Monday, February 11, 2013

First major study of diet and strokes links fried, sugary Southern diet, low on fruits and vegetables, to increased risk

Genuine Kentucky fried platter:
Cornbread, fried catfish, fried green
tomatoes, fried apples and fried okra
(Photo from Ramsey's, Lexington)
By Molly Burchett
Kentucky Health News

People with a Southern diet, or one heavy on fried food and sugary drinks like sweet tea and soft drinks, are more likely to suffer a stroke, a new study finds.

It's the first big look at diet and strokes, and researchers say it might help explain people in the nation's "stroke belt" or southern states suffer more of them, reports Marilynn Marchione of The Associated Press.

These findings have important implications for Kentuckians because stroke accounts for 5.5 percent of Kentucky deaths each year and more than 81 percent of Kentucky adults eat fruit and vegetables fewer than 5 times a day, which is a indicator of risk for stroke:

Heart Disease and Stroke Risk Factors
from federal Behavioral Risk Factor Surveillance System national survey
Ky.
U.S.
Eat fruits and vegetables less than 5 times/day81.675.6
Overweight or obese69.162.9
No moderate or vigorous physical activity55.850.5
High total blood cholesterol38.537.6
High blood pressure30.027.8
Cigarette smoking28.219.8
Diabetes9.98.0

"We're talking about fried foods, french fries, hamburgers, processed meats, hot dogs," bacon, ham, liver, gizzards and sugary drinks, said the study's leader, Suzanne Judd of the University of Alabama in Birmingham.  For the study, a southern diet also included jerky, red meat, eggs, and whole milk.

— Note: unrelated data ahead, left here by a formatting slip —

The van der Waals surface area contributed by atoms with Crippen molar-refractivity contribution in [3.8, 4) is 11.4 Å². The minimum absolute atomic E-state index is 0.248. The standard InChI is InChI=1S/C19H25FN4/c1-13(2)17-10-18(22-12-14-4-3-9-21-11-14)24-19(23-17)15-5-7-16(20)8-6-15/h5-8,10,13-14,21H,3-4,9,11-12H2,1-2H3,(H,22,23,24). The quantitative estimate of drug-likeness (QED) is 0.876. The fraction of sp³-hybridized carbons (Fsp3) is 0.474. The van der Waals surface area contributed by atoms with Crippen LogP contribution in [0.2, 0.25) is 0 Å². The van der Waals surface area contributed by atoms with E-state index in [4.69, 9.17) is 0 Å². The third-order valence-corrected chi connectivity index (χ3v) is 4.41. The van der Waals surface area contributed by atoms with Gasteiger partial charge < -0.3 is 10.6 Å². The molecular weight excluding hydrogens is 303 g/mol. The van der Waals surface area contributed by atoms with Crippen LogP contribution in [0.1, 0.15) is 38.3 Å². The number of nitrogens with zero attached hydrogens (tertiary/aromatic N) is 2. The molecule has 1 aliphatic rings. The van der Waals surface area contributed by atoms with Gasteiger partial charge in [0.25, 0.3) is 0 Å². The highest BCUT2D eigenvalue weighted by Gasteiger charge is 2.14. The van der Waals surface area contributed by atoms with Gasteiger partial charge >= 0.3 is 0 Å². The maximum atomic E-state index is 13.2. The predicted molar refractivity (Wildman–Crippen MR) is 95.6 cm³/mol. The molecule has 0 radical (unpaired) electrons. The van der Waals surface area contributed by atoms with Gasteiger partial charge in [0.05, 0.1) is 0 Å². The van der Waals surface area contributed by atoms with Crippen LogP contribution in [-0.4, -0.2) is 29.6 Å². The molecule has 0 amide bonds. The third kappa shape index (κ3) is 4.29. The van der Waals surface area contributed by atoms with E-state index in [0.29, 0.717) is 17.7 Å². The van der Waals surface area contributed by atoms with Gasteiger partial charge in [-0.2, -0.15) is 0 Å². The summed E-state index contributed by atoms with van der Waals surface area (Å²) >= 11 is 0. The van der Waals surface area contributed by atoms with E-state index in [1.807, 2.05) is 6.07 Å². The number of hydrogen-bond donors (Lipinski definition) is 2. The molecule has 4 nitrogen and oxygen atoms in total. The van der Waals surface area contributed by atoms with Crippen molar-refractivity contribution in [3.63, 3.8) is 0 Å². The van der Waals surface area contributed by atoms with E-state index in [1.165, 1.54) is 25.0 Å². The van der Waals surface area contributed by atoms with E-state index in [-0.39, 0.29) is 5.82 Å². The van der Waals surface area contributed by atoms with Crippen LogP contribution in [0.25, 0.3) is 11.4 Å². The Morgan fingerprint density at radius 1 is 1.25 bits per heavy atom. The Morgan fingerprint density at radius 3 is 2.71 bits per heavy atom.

Fried foods tend to be eaten with lots of salt, which raises blood pressure and sweet drinks increases risk for diabetes- both are known stroke risk factors, Judd said.

People who ate about six meals a week featuring these sorts of "Southern" foods had a 41 percent higher stroke risk than people who ate that way about once a month, researchers found.
In contrast, people whose diets were high in fruits, vegetables, whole grains and fish had a 29 percent lower stroke risk, reports Marchione.
"It's a very big difference," Judd said. "The message for people in the middle is there's a graded risk" — the likelihood of suffering a stroke rises in proportion to each Southern meal in a week. 
These findings were reported last week at the American Stroke Association conference. The study was launched in 2002 to explore regional variations in stroke risks and reasons for them.

Stroke death rates in Kentucky vary widely among counties. Here's a county map of the rates, from KentuckyHealthFacts.org, which has a county-by county list:
The map shows stroke rates in ranges per 100,000 population from 2003 through 2007. Purple counties had rates above 69; blue counties ranged from 52 to 69; turquoise were 44 to 52; light blue were 31 to 44 (the number that is about the national average), and tan were 18 to 31.

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